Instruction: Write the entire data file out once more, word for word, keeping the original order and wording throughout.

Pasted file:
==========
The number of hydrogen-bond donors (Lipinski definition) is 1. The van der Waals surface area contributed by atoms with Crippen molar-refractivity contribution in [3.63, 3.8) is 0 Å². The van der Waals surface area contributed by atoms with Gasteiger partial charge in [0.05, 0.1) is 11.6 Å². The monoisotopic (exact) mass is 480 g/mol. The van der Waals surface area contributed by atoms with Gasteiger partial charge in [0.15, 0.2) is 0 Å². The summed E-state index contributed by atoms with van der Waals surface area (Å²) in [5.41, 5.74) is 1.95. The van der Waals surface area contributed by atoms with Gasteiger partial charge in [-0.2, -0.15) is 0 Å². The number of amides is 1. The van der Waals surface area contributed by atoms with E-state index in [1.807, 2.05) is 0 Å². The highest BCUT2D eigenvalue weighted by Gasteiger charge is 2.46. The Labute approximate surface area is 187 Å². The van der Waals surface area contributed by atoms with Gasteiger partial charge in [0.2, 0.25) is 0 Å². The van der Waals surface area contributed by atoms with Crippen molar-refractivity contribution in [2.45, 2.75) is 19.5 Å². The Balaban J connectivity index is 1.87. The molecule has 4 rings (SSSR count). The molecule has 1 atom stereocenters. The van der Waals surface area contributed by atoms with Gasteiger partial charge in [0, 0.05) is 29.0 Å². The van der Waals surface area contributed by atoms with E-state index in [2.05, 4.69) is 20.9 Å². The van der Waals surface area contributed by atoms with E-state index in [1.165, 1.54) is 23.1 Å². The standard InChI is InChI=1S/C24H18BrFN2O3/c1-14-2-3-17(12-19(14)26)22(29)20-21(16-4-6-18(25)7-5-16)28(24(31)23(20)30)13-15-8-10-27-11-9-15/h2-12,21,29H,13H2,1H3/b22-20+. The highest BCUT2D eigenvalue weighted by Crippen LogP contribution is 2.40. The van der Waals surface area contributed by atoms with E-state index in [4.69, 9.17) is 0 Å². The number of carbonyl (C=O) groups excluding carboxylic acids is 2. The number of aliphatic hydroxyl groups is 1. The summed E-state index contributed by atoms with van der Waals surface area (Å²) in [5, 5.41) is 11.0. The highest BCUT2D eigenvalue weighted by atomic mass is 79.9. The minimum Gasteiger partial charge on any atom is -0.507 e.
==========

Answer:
The number of hydrogen-bond donors (Lipinski definition) is 1. The van der Waals surface area contributed by atoms with Crippen molar-refractivity contribution in [3.63, 3.8) is 0 Å². The van der Waals surface area contributed by atoms with Gasteiger partial charge in [0.05, 0.1) is 11.6 Å². The monoisotopic (exact) mass is 480 g/mol. The van der Waals surface area contributed by atoms with Gasteiger partial charge in [0.15, 0.2) is 0 Å². The summed E-state index contributed by atoms with van der Waals surface area (Å²) in [5.41, 5.74) is 1.95. The van der Waals surface area contributed by atoms with Gasteiger partial charge in [-0.2, -0.15) is 0 Å². The number of amides is 1. The van der Waals surface area contributed by atoms with E-state index in [1.807, 2.05) is 0 Å². The highest BCUT2D eigenvalue weighted by Gasteiger charge is 2.46. The Labute approximate surface area is 187 Å². The van der Waals surface area contributed by atoms with Gasteiger partial charge in [0.2, 0.25) is 0 Å². The van der Waals surface area contributed by atoms with Crippen molar-refractivity contribution in [2.45, 2.75) is 19.5 Å². The Balaban J connectivity index is 1.87. The molecule has 4 rings (SSSR count). The molecule has 1 atom stereocenters. The van der Waals surface area contributed by atoms with Gasteiger partial charge in [0, 0.05) is 29.0 Å². The van der Waals surface area contributed by atoms with E-state index in [2.05, 4.69) is 20.9 Å². The van der Waals surface area contributed by atoms with E-state index in [1.165, 1.54) is 23.1 Å². The standard InChI is InChI=1S/C24H18BrFN2O3/c1-14-2-3-17(12-19(14)26)22(29)20-21(16-4-6-18(25)7-5-16)28(24(31)23(20)30)13-15-8-10-27-11-9-15/h2-12,21,29H,13H2,1H3/b22-20+. The highest BCUT2D eigenvalue weighted by Crippen LogP contribution is 2.40. The van der Waals surface area contributed by atoms with E-state index in [4.69, 9.17) is 0 Å². The number of carbonyl (C=O) groups excluding carboxylic acids is 2. The number of aliphatic hydroxyl groups is 1. The summed E-state index contributed by atoms with van der Waals surface area (Å²) in [5, 5.41) is 11.0. The highest BCUT2D eigenvalue weighted by atomic mass is 79.9. The minimum Gasteiger partial charge on any atom is -0.507 e.